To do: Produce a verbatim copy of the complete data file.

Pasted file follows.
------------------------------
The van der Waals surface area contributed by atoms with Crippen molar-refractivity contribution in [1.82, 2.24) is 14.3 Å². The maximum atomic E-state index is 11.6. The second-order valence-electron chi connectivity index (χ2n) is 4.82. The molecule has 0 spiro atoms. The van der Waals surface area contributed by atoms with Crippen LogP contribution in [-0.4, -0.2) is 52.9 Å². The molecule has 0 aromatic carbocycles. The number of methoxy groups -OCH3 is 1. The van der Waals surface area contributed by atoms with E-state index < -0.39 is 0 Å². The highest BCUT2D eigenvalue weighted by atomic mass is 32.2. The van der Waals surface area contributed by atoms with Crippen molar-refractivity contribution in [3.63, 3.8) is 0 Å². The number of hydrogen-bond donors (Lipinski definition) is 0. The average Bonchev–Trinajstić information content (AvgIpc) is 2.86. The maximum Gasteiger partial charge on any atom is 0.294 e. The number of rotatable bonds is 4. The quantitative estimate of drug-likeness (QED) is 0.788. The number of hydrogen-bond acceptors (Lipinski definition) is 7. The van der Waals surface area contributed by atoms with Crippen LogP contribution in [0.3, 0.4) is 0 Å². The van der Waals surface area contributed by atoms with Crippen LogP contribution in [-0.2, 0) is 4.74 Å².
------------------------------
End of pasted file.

The van der Waals surface area contributed by atoms with Crippen molar-refractivity contribution in [1.82, 2.24) is 14.3 Å². The maximum atomic E-state index is 11.6. The second-order valence-electron chi connectivity index (χ2n) is 4.82. The molecule has 0 spiro atoms. The van der Waals surface area contributed by atoms with Crippen LogP contribution in [-0.4, -0.2) is 52.9 Å². The molecule has 0 aromatic carbocycles. The number of methoxy groups -OCH3 is 1. The van der Waals surface area contributed by atoms with E-state index < -0.39 is 0 Å². The highest BCUT2D eigenvalue weighted by atomic mass is 32.2. The van der Waals surface area contributed by atoms with Crippen molar-refractivity contribution in [3.63, 3.8) is 0 Å². The number of hydrogen-bond donors (Lipinski definition) is 0. The average Bonchev–Trinajstić information content (AvgIpc) is 2.86. The maximum Gasteiger partial charge on any atom is 0.294 e. The number of rotatable bonds is 4. The quantitative estimate of drug-likeness (QED) is 0.788. The number of hydrogen-bond acceptors (Lipinski definition) is 7. The van der Waals surface area contributed by atoms with Crippen LogP contribution in [0.3, 0.4) is 0 Å². The van der Waals surface area contributed by atoms with Crippen LogP contribution in [-0.2, 0) is 4.74 Å².